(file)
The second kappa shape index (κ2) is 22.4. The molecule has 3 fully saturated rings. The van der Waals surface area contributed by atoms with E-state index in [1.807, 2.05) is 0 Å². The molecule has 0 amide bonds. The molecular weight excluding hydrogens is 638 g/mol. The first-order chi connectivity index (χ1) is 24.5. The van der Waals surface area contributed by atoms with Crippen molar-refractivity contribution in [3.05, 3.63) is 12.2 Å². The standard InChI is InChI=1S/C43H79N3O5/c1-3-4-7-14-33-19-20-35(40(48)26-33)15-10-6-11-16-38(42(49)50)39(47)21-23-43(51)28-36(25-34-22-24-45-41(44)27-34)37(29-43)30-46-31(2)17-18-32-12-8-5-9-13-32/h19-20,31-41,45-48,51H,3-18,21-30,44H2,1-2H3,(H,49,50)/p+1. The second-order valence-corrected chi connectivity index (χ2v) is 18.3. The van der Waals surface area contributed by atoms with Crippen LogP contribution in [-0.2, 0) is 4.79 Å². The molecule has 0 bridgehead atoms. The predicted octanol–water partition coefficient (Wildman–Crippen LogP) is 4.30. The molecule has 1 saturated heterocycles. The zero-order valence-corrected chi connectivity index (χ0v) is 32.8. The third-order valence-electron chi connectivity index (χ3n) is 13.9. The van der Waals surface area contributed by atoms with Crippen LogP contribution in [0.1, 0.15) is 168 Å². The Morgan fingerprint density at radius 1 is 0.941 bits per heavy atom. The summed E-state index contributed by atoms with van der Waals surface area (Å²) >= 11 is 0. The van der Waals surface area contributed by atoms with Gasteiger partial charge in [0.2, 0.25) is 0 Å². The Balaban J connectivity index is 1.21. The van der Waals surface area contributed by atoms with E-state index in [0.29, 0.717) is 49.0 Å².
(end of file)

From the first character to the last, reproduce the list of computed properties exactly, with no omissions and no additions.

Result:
The second kappa shape index (κ2) is 22.4. The molecule has 3 fully saturated rings. The van der Waals surface area contributed by atoms with E-state index in [1.807, 2.05) is 0 Å². The molecule has 0 amide bonds. The molecular weight excluding hydrogens is 638 g/mol. The first-order chi connectivity index (χ1) is 24.5. The van der Waals surface area contributed by atoms with Crippen molar-refractivity contribution in [3.05, 3.63) is 12.2 Å². The standard InChI is InChI=1S/C43H79N3O5/c1-3-4-7-14-33-19-20-35(40(48)26-33)15-10-6-11-16-38(42(49)50)39(47)21-23-43(51)28-36(25-34-22-24-45-41(44)27-34)37(29-43)30-46-31(2)17-18-32-12-8-5-9-13-32/h19-20,31-41,45-48,51H,3-18,21-30,44H2,1-2H3,(H,49,50)/p+1. The second-order valence-corrected chi connectivity index (χ2v) is 18.3. The van der Waals surface area contributed by atoms with Crippen LogP contribution in [-0.2, 0) is 4.79 Å². The molecule has 0 bridgehead atoms. The predicted octanol–water partition coefficient (Wildman–Crippen LogP) is 4.30. The molecule has 1 saturated heterocycles. The zero-order valence-corrected chi connectivity index (χ0v) is 32.8. The third-order valence-electron chi connectivity index (χ3n) is 13.9. The van der Waals surface area contributed by atoms with Crippen LogP contribution in [0.1, 0.15) is 168 Å². The Morgan fingerprint density at radius 1 is 0.941 bits per heavy atom. The summed E-state index contributed by atoms with van der Waals surface area (Å²) >= 11 is 0. The van der Waals surface area contributed by atoms with Gasteiger partial charge in [0.2, 0.25) is 0 Å². The Balaban J connectivity index is 1.21. The van der Waals surface area contributed by atoms with E-state index in [0.29, 0.717) is 49.0 Å².